College freshmen survey: Students cite cost in passing up first-choice school

In choosing which college to attend, about 46 percent say the cost of attendance was very important – the highest percentage found since the UCLA survey started asking the cost question 10 years ago.

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    Prospective students tour Georgetown University's campus in Washington, July 10, 2013. Students are applying to more schools, and turning down their first-choice institution if it’s going to pose too much of a financial burden, according to a UCLA survey.
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Cost and financial aid are driving students’ decisions about where to attend college more than ever.

Students are applying to more schools, and turning down their first-choice institution if it’s going to pose too much of a financial burden, according to the CIRP Freshman Survey, conducted annually by the Cooperative Institutional Research Program at the University of California, Los Angeles.

Showing everything from study habits to political views, the results of the survey – completed by more than 165,000 students – are weighted to represent all first-time, full-time undergraduates who started at four-year US colleges and universities in the fall of 2013.

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For more than 40 years, students have consistently ranked the academic reputation of an institution as a key factor in choosing to attend. But over the past decade, financial concerns have begun to weigh almost as heavily.

Sixty-four percent say academic reputation was very important, and about 46 percent say cost of attendance was very important – the highest since the survey started asking the cost question 10 years ago. About 49 percent say the financial aid package was very important, the highest since the question was first asked 42 years ago.

Of the nearly 76 percent of students accepted to their first-choice school, just under 75 percent enrolled – the lowest ever. About 40 percent of those who didn’t go to their top choice say it was because they weren’t able to afford it.

Students are doing more comparison shopping, and in response, some colleges have begun in recent years to “package financial aid offers that include less reliance on loans,” says Kevin Eagan, CIRP’s interim director and co-author of the report.

But overall, financial aid from the federal government, states, and institutions is just not keeping up with needs, resulting in higher debt burdens, says Jessica Thompson, a senior policy analyst in the Washington office of the Institute for College Access & Success.

As a result, students are working longer hours (10 percent of freshmen say they work more than 20 hours a week), which can lead to higher dropout rates.

Efforts are under way to help more students understand the full cost of attending various colleges – including cost calculators required by the government that enable comparisons across similar institutions.

But more consumer education is still needed, Ms. Thompson says. Some students, because of financial concerns that may be misinformed, “opt for a school where their chances of completion are a lot lower,” she says.

The CIRP survey shows that 84 percent of freshmen believe they will graduate in four years, but research indicates fewer than half actually will, Thompson adds.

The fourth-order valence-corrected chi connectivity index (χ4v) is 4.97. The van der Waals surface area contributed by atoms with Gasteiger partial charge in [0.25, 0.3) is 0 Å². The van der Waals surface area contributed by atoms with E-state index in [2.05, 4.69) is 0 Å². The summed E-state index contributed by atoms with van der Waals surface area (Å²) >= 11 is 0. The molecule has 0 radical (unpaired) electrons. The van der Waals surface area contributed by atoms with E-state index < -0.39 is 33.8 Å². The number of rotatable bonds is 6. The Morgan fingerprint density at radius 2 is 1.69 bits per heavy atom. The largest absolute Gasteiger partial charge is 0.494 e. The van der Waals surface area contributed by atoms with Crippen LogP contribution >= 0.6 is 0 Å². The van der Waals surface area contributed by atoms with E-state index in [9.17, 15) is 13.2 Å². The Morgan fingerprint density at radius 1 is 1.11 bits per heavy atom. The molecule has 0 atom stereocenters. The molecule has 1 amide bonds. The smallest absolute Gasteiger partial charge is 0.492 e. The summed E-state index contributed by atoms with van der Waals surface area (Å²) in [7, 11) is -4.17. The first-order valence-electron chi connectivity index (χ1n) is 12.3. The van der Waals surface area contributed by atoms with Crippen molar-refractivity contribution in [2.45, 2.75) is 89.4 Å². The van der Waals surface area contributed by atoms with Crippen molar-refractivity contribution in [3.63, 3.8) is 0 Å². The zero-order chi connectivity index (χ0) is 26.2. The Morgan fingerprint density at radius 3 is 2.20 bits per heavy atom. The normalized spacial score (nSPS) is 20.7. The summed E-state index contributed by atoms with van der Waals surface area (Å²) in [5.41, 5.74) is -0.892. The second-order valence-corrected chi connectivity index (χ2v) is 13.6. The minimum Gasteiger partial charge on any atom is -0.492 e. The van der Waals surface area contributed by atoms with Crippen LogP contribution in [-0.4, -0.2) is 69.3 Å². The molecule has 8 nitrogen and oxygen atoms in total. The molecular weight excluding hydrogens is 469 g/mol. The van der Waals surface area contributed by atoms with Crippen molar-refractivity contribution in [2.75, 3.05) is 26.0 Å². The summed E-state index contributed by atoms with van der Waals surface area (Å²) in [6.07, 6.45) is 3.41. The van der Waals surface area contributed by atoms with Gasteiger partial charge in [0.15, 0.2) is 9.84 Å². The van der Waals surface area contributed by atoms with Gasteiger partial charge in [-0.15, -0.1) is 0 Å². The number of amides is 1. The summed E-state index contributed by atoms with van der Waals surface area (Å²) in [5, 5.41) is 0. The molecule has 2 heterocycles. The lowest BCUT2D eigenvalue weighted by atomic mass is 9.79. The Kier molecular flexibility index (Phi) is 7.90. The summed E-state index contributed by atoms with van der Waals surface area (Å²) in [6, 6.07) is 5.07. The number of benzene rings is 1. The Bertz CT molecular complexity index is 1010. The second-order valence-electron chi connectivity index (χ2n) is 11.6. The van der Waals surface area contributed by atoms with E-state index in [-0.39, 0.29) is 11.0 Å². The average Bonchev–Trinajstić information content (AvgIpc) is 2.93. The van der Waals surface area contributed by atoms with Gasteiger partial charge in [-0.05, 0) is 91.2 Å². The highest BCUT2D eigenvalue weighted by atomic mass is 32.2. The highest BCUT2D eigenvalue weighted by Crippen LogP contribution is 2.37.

A new aspect of the CIRP survey this year is how students rate themselves on skills for diverse workplaces.

They generally see themselves as able to tolerate different beliefs and work cooperatively with others. But less than one-third said that openness to having their views challenged was a “major strength.”

Today’s students do “much better on racial issues than any generation we’ve seen.... However, the fact that they can’t tolerate criticism is also a reality,” says Arthur Levine, co-author of “Generation on a Tightrope” and president of the Woodrow Wilson National Fellowship Foundation in Princeton, N.J.

The degree to which students have grown up protected and continually praised by adults has led them to feel like criticism means they’ve failed, Mr. Levine says. “That’s not good for a generation that’s going to live in a time of profound change,” he says, and it means colleges need to reduce grade inflation and create opportunities for students to get critical feedback.

There's a great deal of discussion within colleges about how to adapt to "digital natives" who arrive already using online educational tools. Surprisingly, though, only about 9 percent of freshmen say there’s a very good chance they’ll enroll in an online course while in college.

That doesn’t mean they won’t use online resources, however. Nearly 42 percent of freshmen say they used an online instructional website (such as Khan Academy) assigned for a class occasionally or frequently in the previous year. Even more, 69 percent, used such sites on their own.

Those students who sought out online instruction on their own were more likely to show “habits of mind” associated with academic success and lifelong learning – such as seeking solutions to problems, asking for feedback on academic work, and exploring topics on their own. Forty-two percent who frequently used online instruction on their own scored high in the habits-of-mind scale, compared with 22 percent of those who only occasionally sought out online instruction.

As for freshmen’s views on some hot-button political issues:

  • 83 percent support the right of gay couples to adopt, up from nearly 77 percent in 2010.
  • 68 percent endorse the idea that wealthier people should pay a greater share of taxes than they currently pay.
  • 64 percent believe the federal government should do more to control handgun sales, down from a peak of 84 percent in 1998.
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